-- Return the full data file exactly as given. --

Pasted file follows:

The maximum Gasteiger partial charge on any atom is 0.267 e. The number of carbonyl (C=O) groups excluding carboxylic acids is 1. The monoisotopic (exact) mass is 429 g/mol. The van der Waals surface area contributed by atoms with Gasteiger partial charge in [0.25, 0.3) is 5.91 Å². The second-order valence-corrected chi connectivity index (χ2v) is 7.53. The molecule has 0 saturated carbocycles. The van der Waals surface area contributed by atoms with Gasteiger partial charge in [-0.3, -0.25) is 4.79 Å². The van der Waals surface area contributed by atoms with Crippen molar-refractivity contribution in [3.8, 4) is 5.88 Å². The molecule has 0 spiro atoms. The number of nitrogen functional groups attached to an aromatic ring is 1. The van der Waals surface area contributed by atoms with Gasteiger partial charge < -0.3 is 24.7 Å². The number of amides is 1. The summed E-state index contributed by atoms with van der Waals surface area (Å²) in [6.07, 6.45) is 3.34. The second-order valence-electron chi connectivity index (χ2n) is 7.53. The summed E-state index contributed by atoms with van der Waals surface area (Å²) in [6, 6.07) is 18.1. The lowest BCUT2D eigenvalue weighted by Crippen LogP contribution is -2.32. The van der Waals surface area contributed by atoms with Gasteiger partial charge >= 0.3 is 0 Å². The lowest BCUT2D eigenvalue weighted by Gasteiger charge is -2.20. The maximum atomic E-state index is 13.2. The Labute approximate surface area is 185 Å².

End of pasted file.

The maximum Gasteiger partial charge on any atom is 0.267 e. The number of carbonyl (C=O) groups excluding carboxylic acids is 1. The monoisotopic (exact) mass is 429 g/mol. The van der Waals surface area contributed by atoms with Gasteiger partial charge in [0.25, 0.3) is 5.91 Å². The second-order valence-corrected chi connectivity index (χ2v) is 7.53. The molecule has 0 saturated carbocycles. The van der Waals surface area contributed by atoms with Gasteiger partial charge in [-0.3, -0.25) is 4.79 Å². The van der Waals surface area contributed by atoms with Crippen molar-refractivity contribution in [3.8, 4) is 5.88 Å². The molecule has 0 spiro atoms. The number of nitrogen functional groups attached to an aromatic ring is 1. The van der Waals surface area contributed by atoms with Gasteiger partial charge < -0.3 is 24.7 Å². The number of amides is 1. The summed E-state index contributed by atoms with van der Waals surface area (Å²) in [6.07, 6.45) is 3.34. The second-order valence-electron chi connectivity index (χ2n) is 7.53. The summed E-state index contributed by atoms with van der Waals surface area (Å²) in [6, 6.07) is 18.1. The lowest BCUT2D eigenvalue weighted by Crippen LogP contribution is -2.32. The van der Waals surface area contributed by atoms with Gasteiger partial charge >= 0.3 is 0 Å². The lowest BCUT2D eigenvalue weighted by Gasteiger charge is -2.20. The maximum atomic E-state index is 13.2. The Labute approximate surface area is 185 Å².